It wasn’t so long ago that homebuilders were practically begging hard-to-find buyers to visit their open houses by promising them everything from free refrigerators to thousands of dollars toward closing costs.
What a difference a few months — and an ultra-tight inventory of for-sale homes — makes. In the market of existing homes, would-be buyers are all but bribing sellers to choose them as the next owners of their houses.
Wine and cookies
KGW-TV in Portland, OR, reported that desperate buyers are delivering cookies and wine to just about anyone who plants a for-sale sign in the front yard, as the spring selling season has made it obvious there — and in many cities around the country — that the demand for homes is far outpacing the number of properties on the market.
One Realtor told the TV station that shoppers are knocking on the doors of homes they like — even if they’re not for sale — and asking the owners if they’ll consider parting with their property.
But the most effective tactic Realtor Mary Pahl told the station she has seen is the heartfelt, hand-written letter that one couple delivered to the owner of a for-sale home. It explained how much the young parents wanted to raise their children in that particular house. And it worked.
It’s a seller’s market, and the bidding war is officially back after a long, recession-induced hiatus.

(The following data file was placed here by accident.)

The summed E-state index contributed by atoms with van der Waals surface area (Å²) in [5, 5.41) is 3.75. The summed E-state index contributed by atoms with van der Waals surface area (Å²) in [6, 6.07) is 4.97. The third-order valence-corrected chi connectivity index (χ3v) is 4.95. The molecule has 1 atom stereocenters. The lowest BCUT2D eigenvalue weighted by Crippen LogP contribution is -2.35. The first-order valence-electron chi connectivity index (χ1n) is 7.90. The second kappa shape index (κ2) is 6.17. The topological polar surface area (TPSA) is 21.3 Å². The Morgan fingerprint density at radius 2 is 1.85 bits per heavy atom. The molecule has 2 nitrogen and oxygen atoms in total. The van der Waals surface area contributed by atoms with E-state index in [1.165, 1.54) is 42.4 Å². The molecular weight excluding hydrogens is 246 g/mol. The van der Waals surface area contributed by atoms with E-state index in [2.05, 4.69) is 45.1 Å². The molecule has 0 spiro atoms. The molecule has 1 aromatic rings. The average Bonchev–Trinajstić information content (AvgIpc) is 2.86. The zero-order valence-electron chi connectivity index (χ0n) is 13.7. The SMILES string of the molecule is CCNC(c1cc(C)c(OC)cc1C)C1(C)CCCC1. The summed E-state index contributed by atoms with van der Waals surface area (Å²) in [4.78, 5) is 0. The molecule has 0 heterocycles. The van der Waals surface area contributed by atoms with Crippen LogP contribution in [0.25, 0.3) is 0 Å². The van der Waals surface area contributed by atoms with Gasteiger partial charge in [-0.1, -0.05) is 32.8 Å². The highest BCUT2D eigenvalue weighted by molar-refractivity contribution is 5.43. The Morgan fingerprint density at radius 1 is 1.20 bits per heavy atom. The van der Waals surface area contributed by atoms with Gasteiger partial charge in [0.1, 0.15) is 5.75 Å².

Real estate brokerage Redfin reported this month that 61% of properties its agents wrote offers for had multiple bids, up from 57% in February. And while that’s down from 63% in March 2014, it could be because, despite tight inventory, slightly more homes are for sale this spring than during last year’s peak selling season, Redfin reported.
Still, those homes aren’t staying on the market for long. In Denver, where competition for homes has been fierce for months, the average home was on the market for just six days before snagging a contract, Redfin reported in a separate study.
Nationwide, there is about a 4.6-month supply of homes available for sale, the National Association of Realtors has estimated. And that’s not enough, the NAR says: A healthy market has six months’ worth of homes ready to sell.
The more buyers are willing to pay, of course, the higher owners price their properties.
Redfin reported that across the 19 markets its survey covered, 23% of homes sold above asking price. In ultra-competitive San Francisco, however, 72% sold for more than sellers initially advertised, by a median difference of 7%.
Still, the craze is limited to “hot” markets. Redfin noted that on Long Island, for example, homes are selling for 7% below asking price, and Chicago and Baltimore sellers are settling for 5% less than they want.
In inventory-starved markets, some conditions have returned to their pre-housing crash ways. For example, sellers are holding out for “customers” who are pre-approved for mortgages and are snubbing potential buyers who ask for a contingency — whether it’s because they have to sell another home before they can afford their next one or because they want the results of a home inspection before signing on the dotted line.
“Sellers want a sure thing,” Leslie White, a Redfin agent in Washington, DC, said in a release. “I’ve had sellers turn down an offer $50,000 over the nearest bid because it came with an appraisal contingency attached. A lower bid with no contingencies is sometimes more attractive to sellers who want to close the deal without hassles.”
And sometimes, waiting to qualify for a mortgage can be considered a hassle. More buyers — not investors, but owners who plan to live in the house — are offering to pay cash so they can promise a quick closing, Redfin reported. This is happening mostly in high-income areas like Silicon Valley.